There’s a lot more to this social media game than you may realize.

 

Being a social media manager takes the full cooperation of all parties involved and the necessity of communication between them, as well. Running a social media page, no matter the channel, requires a great deal of patience, experimentation with content and posting times, and taking on multiple perspectives depending on how many accounts you run.

 

Take note of the misconceptions you’ll soon encounter in our latest blog as they are commonly seen and experienced by novice social media managers who think social media is as easy as post-click-results. With these five tips, you avoid the mistakes that so many others have experiencing, including the accounts you run that are on your back for not having everything you post immediately going viral.

 

1. Not Checking the Numbers

 

Numbers can’t lie, check the scoreboard.

 

There are plenty of tools, some even for free, at your fingertips that can divulge a wealth of information about your social media standing. You can check out all of the tools we utilize at One Twelfth here.

 

For social media, Facebook, Twitter and LinkedIn all provide comprehensive listings of your posts and how they performed.

 

Facebook and Twitter even go as far as to provide you with demographics of your audience, as well as the ability to export your page data and post data. You can select any range of dates and analyze how your page or your posts performed, namely with stats, such as post clicks, that go below the surface of simply likes, comments and shares.

 

All of these tools are at your disposal for free and are designed to help you get a better understanding of your audience so you can appeal to them better in future posts. With stats, you learn what types of posts work and what day and time they work best.

 

Without them, the already unpredictable guessing game of social media becomes even more of a crapshoot.

 

2. Not Knowing your Audience

 

Once again, tools, such as Facebook insights, easily allow you to get a glimpse at your fanbase.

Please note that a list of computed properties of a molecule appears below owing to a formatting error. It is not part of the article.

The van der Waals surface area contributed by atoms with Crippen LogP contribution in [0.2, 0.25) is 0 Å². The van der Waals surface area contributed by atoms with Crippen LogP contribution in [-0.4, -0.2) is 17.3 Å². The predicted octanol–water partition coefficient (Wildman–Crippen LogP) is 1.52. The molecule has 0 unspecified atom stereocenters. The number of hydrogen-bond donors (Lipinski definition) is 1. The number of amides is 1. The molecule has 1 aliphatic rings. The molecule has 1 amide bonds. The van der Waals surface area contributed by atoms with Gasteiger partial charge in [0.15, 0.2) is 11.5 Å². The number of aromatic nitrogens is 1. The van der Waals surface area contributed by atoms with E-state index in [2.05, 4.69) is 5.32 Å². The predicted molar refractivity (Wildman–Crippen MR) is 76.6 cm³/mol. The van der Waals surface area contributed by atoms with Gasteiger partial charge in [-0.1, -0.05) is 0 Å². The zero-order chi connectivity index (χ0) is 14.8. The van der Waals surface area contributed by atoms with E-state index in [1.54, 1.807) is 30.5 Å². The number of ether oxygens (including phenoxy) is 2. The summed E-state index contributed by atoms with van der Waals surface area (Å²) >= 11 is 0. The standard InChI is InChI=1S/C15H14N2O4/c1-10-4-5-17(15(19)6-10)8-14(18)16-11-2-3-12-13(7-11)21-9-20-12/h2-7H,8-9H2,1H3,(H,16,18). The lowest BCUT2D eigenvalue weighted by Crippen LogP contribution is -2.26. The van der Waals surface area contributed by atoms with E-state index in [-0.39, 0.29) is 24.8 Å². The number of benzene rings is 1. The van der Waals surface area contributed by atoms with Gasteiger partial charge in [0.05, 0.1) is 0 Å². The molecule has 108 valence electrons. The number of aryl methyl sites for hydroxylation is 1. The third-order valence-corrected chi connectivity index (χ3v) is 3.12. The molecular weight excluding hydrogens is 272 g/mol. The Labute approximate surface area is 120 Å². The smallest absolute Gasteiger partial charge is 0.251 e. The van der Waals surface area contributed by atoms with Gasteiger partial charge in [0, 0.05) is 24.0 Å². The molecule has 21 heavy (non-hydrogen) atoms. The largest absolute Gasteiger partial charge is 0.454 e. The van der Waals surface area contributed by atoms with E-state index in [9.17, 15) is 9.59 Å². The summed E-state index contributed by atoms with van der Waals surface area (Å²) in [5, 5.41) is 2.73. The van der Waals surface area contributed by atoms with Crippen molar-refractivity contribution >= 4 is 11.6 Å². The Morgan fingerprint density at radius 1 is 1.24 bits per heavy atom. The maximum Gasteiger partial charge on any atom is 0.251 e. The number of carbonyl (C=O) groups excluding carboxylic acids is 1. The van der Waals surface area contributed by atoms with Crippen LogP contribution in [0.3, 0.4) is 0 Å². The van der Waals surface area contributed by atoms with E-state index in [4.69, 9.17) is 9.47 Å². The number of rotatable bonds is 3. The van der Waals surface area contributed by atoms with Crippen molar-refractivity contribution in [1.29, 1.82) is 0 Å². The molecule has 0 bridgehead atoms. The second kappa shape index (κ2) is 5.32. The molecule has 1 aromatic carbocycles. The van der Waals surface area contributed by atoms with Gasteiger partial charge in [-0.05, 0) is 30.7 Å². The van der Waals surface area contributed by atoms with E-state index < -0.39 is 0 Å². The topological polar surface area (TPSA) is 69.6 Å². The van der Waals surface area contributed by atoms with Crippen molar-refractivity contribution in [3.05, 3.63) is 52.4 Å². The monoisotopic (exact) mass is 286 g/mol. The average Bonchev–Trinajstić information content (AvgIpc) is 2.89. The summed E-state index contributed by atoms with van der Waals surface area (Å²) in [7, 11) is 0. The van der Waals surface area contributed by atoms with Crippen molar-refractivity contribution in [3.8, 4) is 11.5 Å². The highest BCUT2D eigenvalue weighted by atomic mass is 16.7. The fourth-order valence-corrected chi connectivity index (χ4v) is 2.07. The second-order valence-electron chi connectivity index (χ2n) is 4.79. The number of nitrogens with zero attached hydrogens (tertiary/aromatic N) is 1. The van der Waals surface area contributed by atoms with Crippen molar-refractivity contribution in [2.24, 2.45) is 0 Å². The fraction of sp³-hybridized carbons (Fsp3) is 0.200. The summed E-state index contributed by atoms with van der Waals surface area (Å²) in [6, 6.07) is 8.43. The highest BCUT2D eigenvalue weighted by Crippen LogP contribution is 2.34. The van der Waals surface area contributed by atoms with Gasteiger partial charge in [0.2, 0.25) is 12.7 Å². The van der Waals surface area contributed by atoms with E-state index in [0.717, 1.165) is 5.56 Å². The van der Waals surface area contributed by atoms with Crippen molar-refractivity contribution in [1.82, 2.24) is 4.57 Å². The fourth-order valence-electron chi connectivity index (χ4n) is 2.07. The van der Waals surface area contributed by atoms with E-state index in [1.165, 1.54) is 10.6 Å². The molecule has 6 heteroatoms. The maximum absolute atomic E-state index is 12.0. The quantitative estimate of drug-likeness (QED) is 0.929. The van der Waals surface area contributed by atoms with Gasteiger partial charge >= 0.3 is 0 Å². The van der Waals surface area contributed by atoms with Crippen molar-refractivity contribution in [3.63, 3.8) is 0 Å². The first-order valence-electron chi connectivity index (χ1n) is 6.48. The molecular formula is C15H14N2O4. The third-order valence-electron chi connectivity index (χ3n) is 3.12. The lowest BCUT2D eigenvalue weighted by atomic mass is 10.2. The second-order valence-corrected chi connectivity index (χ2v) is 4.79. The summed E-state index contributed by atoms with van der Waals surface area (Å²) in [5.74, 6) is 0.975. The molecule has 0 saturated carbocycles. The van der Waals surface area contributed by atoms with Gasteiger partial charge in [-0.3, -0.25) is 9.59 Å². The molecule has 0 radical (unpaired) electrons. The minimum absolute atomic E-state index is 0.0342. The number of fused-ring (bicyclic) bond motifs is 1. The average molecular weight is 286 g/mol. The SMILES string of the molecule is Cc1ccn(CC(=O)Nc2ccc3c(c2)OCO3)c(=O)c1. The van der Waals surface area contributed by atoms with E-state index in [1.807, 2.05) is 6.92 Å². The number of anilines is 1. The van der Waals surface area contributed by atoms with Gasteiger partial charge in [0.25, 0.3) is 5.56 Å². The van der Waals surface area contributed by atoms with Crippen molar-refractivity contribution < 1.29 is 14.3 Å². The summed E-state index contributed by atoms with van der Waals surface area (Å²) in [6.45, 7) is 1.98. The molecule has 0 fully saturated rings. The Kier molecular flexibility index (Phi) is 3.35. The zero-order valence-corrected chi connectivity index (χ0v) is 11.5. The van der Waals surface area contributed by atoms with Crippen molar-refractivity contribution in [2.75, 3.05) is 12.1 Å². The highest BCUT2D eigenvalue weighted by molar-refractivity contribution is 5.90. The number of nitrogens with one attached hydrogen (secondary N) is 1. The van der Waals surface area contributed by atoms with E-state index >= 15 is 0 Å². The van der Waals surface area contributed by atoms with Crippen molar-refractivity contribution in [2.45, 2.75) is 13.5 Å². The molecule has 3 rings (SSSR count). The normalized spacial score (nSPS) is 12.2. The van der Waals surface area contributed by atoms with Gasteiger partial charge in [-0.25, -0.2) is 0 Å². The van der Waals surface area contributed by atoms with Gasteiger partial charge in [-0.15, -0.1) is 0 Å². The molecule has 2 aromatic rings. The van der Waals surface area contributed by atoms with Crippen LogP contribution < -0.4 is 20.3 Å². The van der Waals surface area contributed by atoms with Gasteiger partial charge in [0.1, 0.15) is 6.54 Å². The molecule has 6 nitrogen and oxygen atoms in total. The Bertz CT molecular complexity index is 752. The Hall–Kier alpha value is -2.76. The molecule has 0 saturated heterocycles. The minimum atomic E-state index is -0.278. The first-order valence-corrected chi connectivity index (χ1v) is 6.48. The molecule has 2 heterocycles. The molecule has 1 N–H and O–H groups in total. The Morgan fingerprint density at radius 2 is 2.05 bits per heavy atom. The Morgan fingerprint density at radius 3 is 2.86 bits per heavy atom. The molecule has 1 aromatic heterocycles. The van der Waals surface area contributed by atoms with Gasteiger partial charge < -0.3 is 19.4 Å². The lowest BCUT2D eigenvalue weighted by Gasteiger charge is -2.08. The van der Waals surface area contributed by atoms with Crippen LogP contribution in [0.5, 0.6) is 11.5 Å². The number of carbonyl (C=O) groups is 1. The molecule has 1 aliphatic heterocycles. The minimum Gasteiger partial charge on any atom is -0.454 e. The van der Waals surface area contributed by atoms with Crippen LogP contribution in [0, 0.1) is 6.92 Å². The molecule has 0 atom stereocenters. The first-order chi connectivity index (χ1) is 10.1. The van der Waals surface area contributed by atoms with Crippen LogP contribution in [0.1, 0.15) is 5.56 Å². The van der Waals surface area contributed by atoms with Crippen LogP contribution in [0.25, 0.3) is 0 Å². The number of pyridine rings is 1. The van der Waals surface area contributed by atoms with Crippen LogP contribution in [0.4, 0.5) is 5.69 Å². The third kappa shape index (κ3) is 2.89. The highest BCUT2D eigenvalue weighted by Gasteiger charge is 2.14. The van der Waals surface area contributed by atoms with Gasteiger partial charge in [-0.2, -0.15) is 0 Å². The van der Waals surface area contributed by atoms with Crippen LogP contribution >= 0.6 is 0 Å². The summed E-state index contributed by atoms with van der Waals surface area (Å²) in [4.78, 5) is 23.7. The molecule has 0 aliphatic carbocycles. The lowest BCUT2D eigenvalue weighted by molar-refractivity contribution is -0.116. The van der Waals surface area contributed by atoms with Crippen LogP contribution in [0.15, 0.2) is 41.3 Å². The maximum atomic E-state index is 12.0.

We observed the demographics of a diaper rash cream’s demographics and reached these conclusions, simply from a page of Facebook Insights:

 

  • Our fanbase mainly are women
  • Our fanbase is located in Miami
  • Our fanbase is between mid-20’s and middle-aged

 

Those three points tell us the type of posts we need to make and the perspective we need to have. Create content that would be geared towards them. If they don’t work at first, keep experimenting with different forms of copy and imagery. Social media, even if you invest and do your research, is unpredictable and it could take some time to find that desired sweet spot.

 

Just keep experimenting, stay consistent, and have perspective.

 

3. Lack of Creativity

 

Have perspective when you’re creating your posts, and ask yourself these three questions.

 

“Would I click on this?”

 

“If I was scrolling through my feed, would this make me stop and at least absorb the information I’m seeing?”

 

“Is this interesting enough for my audience to click on?”

 

Being a social media content creator is about having a keen, diverse perspective that taps into the mindsets of the audience you’re trying to reach. If you run a page that sells baby products, think of what a new mom would want to see. If you run a page that sells two-way radios in bulk, think of what a public safety agency or factory manager would want to see.

 

4. Lack of Boosting